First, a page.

I'm glad that on your planet, cops never carry drop guns, and that all assertions by police officers that a suspect was carrying a gun can be taken as truth, and that never, on your planet, in the heat of the moment, would an officer mistake a wallet for a gun. Or mistake
the guy they caught for the guy they were trying to catch.

Unfortunately, on my planet, things aren't like that, and so, for the past 1000 years or so, evolving from British Common Law into the system of American jurisprudence, we've had a pretty strong tradition of asking the police to "prove it." Seems to work pretty well here in our imperfect world.

Of course, there are other approaches, too. About 60 years ago, we had a guy in another country who applied the techniques you recommend, and pretty much eliminated street crime. He was wildly popular for a while, but history has not been kind to him.

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What?

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60 years ago? Looks like someone failed their middle school history class. As for drop guns and all the other BS, ever heard of fingerprints? No one is saying you should be thrown in jail if a cop alleges he saw a gun on you and cannot produce the said gun, or the gun magically appears our of nowhere and has no fingerprints on it, but it's a huge problem when the gun is tossed as evidence when it's found in your saggy pants waistband, covered with your fingerprints.

And yes, there are other approaches, such as stop and frisk. You can howl all you want about profiling but cops don't profile minorities, they profile thugs. Unfortunately, a vast majority of the said thugs happen to be minorities, but that's an entirely different problem. And despite what all the starry-eyed Utopians are saying it seems to be working rather well, NYC's violent crime rate is much lower than Boston's despite the fact that NYC and Boston have a very similar demographic makeup, and Boston is a communist wasteland where everyone is equal compared to NYC when it comes to income disparity.

Lastly, I find your story about Harlem/south side/etc highly unlikely, there's absolutely no way in hell someone who lost a family member to a recidivist violent criminal would be seen singing praises to judges who set laughably low bails and toss gun charges left and right, only to see the gun-toting criminals they released murder someone as soon as they walk out of the courtroom.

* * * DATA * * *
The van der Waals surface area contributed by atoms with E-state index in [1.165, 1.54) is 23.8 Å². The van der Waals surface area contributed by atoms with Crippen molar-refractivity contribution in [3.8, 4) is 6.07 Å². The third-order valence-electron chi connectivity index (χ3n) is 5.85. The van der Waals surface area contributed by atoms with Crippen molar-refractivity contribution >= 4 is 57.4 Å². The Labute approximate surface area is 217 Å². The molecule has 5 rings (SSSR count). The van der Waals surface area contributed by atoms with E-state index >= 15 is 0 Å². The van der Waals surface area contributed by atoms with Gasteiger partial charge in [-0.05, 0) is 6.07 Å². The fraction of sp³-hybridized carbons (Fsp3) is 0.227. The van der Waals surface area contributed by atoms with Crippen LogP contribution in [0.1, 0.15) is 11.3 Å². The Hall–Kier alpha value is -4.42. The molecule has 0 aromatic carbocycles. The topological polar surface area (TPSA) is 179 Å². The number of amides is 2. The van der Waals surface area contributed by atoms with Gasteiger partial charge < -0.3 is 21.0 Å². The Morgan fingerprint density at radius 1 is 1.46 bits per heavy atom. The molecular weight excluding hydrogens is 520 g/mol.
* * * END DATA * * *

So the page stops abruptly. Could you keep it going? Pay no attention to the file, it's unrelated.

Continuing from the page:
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Really?

What is this "BS" of which you speak? I cited specific cases in which the facts are not particularly in dispute.

And, just because I favor the rule of law and oppose throwing people in jail without trial, how do you read that I praise lenient judges?

Finally, as for the neighborhoods, if you had spent any time there, you would hear from the decent, employed, home-owning, middle-of-the-road law-abiding residents (yes, anon, they do exist) that out-of-control police are a bigger fear than thug violence.

The problem is the so called

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The problem is the so called 3 time offender law, if it was used my husband would be alive today.

My husband was murdered cuz

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My husband was murdered cuz the sytem let a guy out in roxbury with a 5 page history of violent charges and many gun and ammo. What a system 3 time offender law is the biggest joke.

You're right

If he hasn't been convicted of a crime, then there's no legitimate reason to keep him behind bars.

So you're saying we should do

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So you're saying we should do away with any form of pre-trial confinement all together. Murdered 100 children slowly and brutally? You're free to roam the streets until we can schedule the trial. Very interesting opinion, Gov Patrick

I think where we have historically been has served us well.

If you a flight risk, then higher bail. If there is a very, very strong case that you are a danger to the community (for example, if demonstrably insane) then confinement. Otherwise, do as we've always done; it has served us well.

Violent crime is a fraction of what it was in the 70s. I really don't get why people are wringing their hands about the "recent epidemic of urban violence that's slaughtering people in the cities."

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I think where we have historically been has served us well.

If you a flight risk, then higher bail. If there is a very, very strong case that you are a danger to the community (for example, if demonstrably insane) then confinement. Otherwise, do as we've always done; it has served us well.

Violent crime is a fraction of what it was in the 70s. I really don't get why people are wringing their hands about the "recent epidemic of urban violence that's slaughtering people in the cities."